HIST056 CM - Middle East: Ottomans to Present


    See the Claremont McKenna College Catalog for a description of this course.
    Satisfies the following General Education Requirement(s), subject to conditions explained in the Degree Requirements section of this Catalog:
    Area 3
  
  •  

    HIST059 CM - Civilizations of East Asia


    See the Claremont McKenna College Catalog for a description of this course.
    Satisfies the following General Education Requirement(s), subject to conditions explained in the Degree Requirements section of this Catalog:
    Area 3
  
  •  

    HIST060 PO - Asian Traditions

    When Offered: Each fall.
    Instructor(s): S. Yamashita
    Credit: 1

    Historical introduction to the civilizations of China, India, Korea and Japan. Examines major institutional, social and cultural developments from pre-history to 1500: the advent of sedentary agriculture, urbanization, the emergence of the first states, class relations, important religious and philosophical changes and the formation of distinctive cultural identities. (Core course, Asia)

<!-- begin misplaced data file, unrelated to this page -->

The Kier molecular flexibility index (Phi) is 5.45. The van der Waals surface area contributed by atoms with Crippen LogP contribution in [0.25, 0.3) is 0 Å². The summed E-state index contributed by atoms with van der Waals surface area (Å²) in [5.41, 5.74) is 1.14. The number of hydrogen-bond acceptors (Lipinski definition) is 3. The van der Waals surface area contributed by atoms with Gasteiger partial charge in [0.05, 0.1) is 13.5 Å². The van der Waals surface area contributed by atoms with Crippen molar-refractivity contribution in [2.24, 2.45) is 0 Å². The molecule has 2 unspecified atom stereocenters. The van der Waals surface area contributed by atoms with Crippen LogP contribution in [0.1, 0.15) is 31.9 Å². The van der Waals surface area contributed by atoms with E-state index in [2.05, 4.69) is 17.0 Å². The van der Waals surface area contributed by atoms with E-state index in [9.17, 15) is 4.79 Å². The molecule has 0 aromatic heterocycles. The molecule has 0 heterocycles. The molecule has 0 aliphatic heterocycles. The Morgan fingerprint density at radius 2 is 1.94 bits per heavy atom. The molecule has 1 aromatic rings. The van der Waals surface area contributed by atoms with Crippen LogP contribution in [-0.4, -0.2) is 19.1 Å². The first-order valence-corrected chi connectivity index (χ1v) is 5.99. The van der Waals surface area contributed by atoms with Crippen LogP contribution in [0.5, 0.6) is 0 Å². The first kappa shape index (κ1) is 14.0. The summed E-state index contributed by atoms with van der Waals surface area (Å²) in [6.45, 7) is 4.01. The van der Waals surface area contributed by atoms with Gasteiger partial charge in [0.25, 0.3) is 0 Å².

Satisfies the following General Education Requirement(s), subject to conditions explained in the Degree Requirements section of this Catalog:
    Area 3; Speaking Intensive
  
  •  

    HIST061 CM - The New Asia: China, Japan, India and Indonesia in the Modern Era


    See the Claremont McKenna College Catalog for a description of this course.
    Satisfies the following General Education Requirement(s), subject to conditions explained in the Degree Requirements section of this Catalog:
    Area 3
  
  •  

    HIST062 PO - Modern East Asia: China, Japan and Korea in 20th Century

    When Offered: Each spring.
    Instructor(s): A. Chin
    Credit: 1